The KJV: Is it THE Bible? Part 10: Divided Verses; Divided Minds
“A man dissatisfied with his life decided to consult the Bible for guidance. Closing his eyes, he flipped the book open and pointed to a spot on the page. Opening his eyes, he read the verse under his finger. It read, ‘Then Judas went away and hanged himself‘ (Matthew 27:5b) Closing his eyes again, the man randomly selected another verse. This one read, ‘Jesus told him, “Go and do likewise.”‘ (Luke 10:37b)”
-a common preacher story, adapted
In the last post we examined some of the paraphrases and renderings in the KJV that create potential problems in doctrine, in teaching. Now we’re going to look at how the divisions of the Bible into sections, which the KJV is mainly responsible for, has also had an effect on how people treat the scriptures.
The Geneva Bible, the one Shakespeare quoted from and the one that many people had in their homes before and after the KJV came along, divided verses into paragraphs. The idea was that this made it easier to memorize scripture. It can also make it easier on the eyes. But keep in mind that the Bible wasn’t written in verses. With the exception of passages like the psalms and proverbs, the books of the Bible run on like straight narratives, broken up in context by the cues given—”In the fifth year of the king,” “The next day,” “On the third hour.” The separation of verses mostly took place between 1300 and 1550 by different scholars. By the time the KJV came along, this was a standard practice in printing Bibles, and this “government issue” Bible cemented that practice for the English speaking world.
As I said, numbered verses and chapters make for easier navigation and memorization, but there is also a downside, as it carves up the Bible into pre-determined segments. These segments were carved by men, and often lead us to jump to conclusions about how the story is framed, how the writers expressed their thoughts, and even what the purpose of the books are. “This printing practice is actually a misfortune,” says Jack Lewis, “leading people to suppose that the Bible is composed of disconnected maxims” and “[contributing] to proof-texting in Bible exegesis“(1). In other words, it makes it easier for us to take a single verse out of context and make it say what we want, because it trains us to read the Bible as a list of sentences that each have a point. Satan tempted Jesus in the wilderness by quoting scripture out of context. The solution was not only to look at more scripture, but to look at it in context.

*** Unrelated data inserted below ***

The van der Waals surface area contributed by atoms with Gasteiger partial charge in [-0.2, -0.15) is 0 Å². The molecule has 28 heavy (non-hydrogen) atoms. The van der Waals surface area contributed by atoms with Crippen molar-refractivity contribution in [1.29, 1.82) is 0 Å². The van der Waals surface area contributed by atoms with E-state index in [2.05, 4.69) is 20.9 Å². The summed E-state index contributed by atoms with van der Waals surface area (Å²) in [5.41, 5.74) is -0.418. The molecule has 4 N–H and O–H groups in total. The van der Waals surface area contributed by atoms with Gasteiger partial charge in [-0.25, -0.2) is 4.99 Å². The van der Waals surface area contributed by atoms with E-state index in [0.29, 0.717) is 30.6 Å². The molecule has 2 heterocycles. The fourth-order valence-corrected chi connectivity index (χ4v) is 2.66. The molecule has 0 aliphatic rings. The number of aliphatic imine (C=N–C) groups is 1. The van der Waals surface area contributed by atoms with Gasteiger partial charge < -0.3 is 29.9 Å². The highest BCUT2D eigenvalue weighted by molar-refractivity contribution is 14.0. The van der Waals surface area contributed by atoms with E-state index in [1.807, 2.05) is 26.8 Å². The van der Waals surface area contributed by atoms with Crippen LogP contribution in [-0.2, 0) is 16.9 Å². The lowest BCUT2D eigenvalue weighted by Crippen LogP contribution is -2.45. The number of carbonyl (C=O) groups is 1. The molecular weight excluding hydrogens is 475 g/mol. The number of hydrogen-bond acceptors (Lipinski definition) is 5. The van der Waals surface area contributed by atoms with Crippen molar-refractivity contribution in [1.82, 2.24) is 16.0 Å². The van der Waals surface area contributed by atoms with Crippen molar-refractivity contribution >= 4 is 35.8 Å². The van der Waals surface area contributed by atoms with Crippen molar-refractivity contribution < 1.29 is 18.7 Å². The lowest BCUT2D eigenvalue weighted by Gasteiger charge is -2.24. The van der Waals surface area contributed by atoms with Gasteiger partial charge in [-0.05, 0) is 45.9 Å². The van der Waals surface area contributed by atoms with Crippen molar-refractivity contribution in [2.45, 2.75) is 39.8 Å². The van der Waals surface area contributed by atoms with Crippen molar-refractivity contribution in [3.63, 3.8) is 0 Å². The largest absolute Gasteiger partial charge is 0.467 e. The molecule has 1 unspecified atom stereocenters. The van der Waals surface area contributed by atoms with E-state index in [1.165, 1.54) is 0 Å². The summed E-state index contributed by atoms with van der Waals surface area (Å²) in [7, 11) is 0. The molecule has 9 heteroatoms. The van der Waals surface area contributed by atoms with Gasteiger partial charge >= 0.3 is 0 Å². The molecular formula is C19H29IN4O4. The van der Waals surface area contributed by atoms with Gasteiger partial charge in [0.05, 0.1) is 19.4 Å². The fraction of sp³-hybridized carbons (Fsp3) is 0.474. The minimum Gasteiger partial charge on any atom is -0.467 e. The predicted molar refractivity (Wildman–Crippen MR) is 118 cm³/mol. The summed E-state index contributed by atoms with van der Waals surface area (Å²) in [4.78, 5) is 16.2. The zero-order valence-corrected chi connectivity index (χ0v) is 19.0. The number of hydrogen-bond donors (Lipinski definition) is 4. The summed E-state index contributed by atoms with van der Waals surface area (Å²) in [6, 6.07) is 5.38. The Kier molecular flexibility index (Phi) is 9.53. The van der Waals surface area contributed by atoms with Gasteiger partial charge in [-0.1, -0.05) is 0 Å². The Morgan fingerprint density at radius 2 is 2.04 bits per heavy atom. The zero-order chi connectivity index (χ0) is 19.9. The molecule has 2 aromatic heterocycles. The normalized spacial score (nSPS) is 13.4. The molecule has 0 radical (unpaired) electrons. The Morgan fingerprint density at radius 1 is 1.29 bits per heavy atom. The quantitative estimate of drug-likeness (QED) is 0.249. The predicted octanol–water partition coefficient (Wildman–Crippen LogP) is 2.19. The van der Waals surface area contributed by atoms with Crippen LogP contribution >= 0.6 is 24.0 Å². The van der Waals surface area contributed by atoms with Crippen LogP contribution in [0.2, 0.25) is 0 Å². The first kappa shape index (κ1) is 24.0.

One obvious example of this “cutting apart” of scripture is in 1 Cor. 12-13. Chapter 12 talks of spiritual gifts, and the discussion is supposed to move into the “more excellent way” of love being the most craved gift. But with these divisions, 12 ends with “and I show you a still more excellent way”, ending the chapter, rather than introducing the next “segment” of Paul’s presentation on love.
Another example is how Jesus’ illustration of the harvest (Matt. 9:36-38) is cut off from the instructions to his disciples (Matt. 10), as if they were disconnected, separate themes.
As the Bible wasn’t composed with chapters, it follows that it wasn’t composed with chapter summaries either. Sometimes the summaries given by the KJV translators, as with other translators in other translations, are harmless. But sometimes these chapter headings, in the words of Lewis, “suggest an interpretation that is of doubtful veracity, if not positively misleading” (2).
For example, in the KJV Song of Solomon, every chapter gives a heading indicating that the purpose of the chapter is to draw a comparison to Christ and his church. Although this can certainly be done, the book is a poem primarily meant to celebrate marriage, love, and sex. It can serve as a Christological allegory, but it was not written to be one.
And poetry too?
Another thing worth lamenting about the heritage of the KJV layout is that the translators made no distinction between prose and poetry. But having little knowledge of Hebrew, the translators knew less of the features of Hebrew poetry.
We could say that this issue of divided passages and chapter headings is not a huge deal. Nonetheless, if we are going to set up criteria for how a translation does or does not misshape the word of God, such criteria should be considered. Chapters and verses have helped countless believers to memorize scripture and locate it, but it has also led to innumerable misunderstandings about the text itself. The KJV is not alone in creating this effect, but it played a major role in keeping this effect around: Another reason why it cannot be deemed perfectly exceptional against all other translations.
Speaking of other translations, which one(s) should we use? We will ask this question in our next post.
1 Lewis, Jack P (1992). The English Bible from KJV to NIV: A History and Evaluation. 2nd Ed. Baker Book House. p.51
2 Ibid. p.52
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